Canadian Students for Sensible Drug Policy (CSSDP) is a grassroots network comprised of youth and students who are concerned about the negative impact our drug policies have on individuals and communities. We consider problematic drug use in society primarily a health issue rather than a criminal justice issue, and we advocate for appropriate responses to reduce and prevent harm from drug use.
Our 12 members on the board of directors help establish, run and support chapters across Canada, coordinating events, attending meetings and supporting cross-chapter communication. We have several established chapters, with more starting up every day. We work alongside other corporate organizations, grassroots groups and motivated individuals to increase access and awareness of harm reduction, support evidence-based legislation, and promote drug policy reform on local, national and international levels. Please donate to help support CSSDP’s continued efforts towards sensible drug policy.
CSSDP provides education and resources to empower chapters formed by students and youth in their work on substance use issues facing their peer groups and communities. We mobilize our members to participate in the political process at all levels, pushing for sensible policies to achieve a safer and more just future, while combating counterproductive drug policies, particularly those that directly harm young people. CSSDP works alongside other organizations and campaigns to support harm reduction, evidence-based legislation, and drug policy reform on local, national and international levels..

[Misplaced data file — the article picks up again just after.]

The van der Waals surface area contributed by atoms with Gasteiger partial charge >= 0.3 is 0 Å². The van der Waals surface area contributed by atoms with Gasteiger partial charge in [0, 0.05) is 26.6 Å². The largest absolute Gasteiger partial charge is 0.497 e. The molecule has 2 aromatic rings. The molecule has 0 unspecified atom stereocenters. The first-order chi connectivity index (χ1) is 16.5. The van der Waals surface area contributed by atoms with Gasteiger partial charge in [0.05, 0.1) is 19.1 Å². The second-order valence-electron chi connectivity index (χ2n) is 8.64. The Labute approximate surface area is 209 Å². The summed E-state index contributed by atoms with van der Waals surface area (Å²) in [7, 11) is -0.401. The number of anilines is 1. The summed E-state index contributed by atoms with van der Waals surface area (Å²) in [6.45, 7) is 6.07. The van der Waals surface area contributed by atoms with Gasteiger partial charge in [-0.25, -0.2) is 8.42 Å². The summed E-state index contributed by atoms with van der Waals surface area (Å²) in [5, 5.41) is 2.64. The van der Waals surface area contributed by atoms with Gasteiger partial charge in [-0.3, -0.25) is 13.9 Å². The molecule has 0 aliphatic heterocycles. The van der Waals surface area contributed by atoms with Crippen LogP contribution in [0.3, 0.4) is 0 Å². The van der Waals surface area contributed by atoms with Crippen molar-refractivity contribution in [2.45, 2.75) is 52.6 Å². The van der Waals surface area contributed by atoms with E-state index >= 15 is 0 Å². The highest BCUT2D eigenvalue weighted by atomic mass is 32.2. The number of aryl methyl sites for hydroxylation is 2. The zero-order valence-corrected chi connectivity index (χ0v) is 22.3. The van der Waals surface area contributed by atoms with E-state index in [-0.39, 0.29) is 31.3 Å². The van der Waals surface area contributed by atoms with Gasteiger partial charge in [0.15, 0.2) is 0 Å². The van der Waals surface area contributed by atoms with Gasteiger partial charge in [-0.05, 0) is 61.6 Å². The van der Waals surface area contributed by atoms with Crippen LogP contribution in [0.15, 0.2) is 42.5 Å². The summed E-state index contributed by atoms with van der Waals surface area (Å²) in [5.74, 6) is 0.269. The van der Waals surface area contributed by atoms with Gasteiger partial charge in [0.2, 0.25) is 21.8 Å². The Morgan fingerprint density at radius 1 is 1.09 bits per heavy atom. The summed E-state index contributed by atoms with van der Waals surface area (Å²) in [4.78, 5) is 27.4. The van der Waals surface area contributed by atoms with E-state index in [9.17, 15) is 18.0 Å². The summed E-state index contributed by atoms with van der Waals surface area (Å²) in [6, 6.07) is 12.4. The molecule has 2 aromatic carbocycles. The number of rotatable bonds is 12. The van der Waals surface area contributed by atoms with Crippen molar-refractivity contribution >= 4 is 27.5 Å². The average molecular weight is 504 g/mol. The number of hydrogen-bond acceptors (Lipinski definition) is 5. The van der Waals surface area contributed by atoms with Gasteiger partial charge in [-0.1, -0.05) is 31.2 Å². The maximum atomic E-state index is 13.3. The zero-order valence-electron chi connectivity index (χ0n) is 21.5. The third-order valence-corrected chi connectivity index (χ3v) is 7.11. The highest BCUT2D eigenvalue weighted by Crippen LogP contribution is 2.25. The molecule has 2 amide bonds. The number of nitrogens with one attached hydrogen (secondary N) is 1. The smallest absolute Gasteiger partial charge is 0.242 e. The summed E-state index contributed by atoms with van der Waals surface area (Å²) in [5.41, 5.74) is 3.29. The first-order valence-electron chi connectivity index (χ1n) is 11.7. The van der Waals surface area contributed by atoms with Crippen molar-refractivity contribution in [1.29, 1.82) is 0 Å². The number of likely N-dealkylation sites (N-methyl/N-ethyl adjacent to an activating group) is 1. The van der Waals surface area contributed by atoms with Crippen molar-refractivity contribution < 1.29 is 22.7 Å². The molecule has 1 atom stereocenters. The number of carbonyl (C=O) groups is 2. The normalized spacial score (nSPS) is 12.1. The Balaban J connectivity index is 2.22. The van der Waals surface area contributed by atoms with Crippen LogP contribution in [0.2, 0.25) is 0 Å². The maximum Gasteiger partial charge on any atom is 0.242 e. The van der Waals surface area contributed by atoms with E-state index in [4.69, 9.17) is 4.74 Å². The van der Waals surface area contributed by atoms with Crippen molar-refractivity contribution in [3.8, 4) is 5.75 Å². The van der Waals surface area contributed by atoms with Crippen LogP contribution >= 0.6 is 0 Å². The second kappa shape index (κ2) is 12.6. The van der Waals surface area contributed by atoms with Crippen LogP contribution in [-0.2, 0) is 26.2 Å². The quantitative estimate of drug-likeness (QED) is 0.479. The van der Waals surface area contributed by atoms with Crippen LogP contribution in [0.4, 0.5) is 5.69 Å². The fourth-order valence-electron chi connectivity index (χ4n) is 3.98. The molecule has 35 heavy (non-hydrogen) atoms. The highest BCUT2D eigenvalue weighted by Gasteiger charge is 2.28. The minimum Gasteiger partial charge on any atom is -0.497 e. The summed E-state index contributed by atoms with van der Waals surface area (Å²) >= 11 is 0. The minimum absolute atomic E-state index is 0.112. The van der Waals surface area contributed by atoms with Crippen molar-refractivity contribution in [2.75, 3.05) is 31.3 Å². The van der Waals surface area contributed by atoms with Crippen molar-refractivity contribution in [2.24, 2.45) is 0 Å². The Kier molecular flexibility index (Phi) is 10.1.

The Centre for Excellence in Youth Engagement has found that drug education and prevention programs that meet young people where they are at, even if they are using drugs and alcohol, are the most effective. Education programs like DARE, run by the Police, may be effective in reminding youth that drugs are illegal. However, they have been highly ineffective in seriously reaching young people about drugs in their personal lives.
All policies and programs aimed at reducing the harms associated with drug use in society should address the issue as a public health concern, not as a criminal justice issue. This has been proven to be more effective by studies world-wide.
Drug education is an empowerment. Young people should be provided with all the information available and encouraged to make their own decisions about their physical and mental health. All education should acknowledge and respect young people’s personal experience, a discussion that should be approached only in a space of compassion and non-judgment.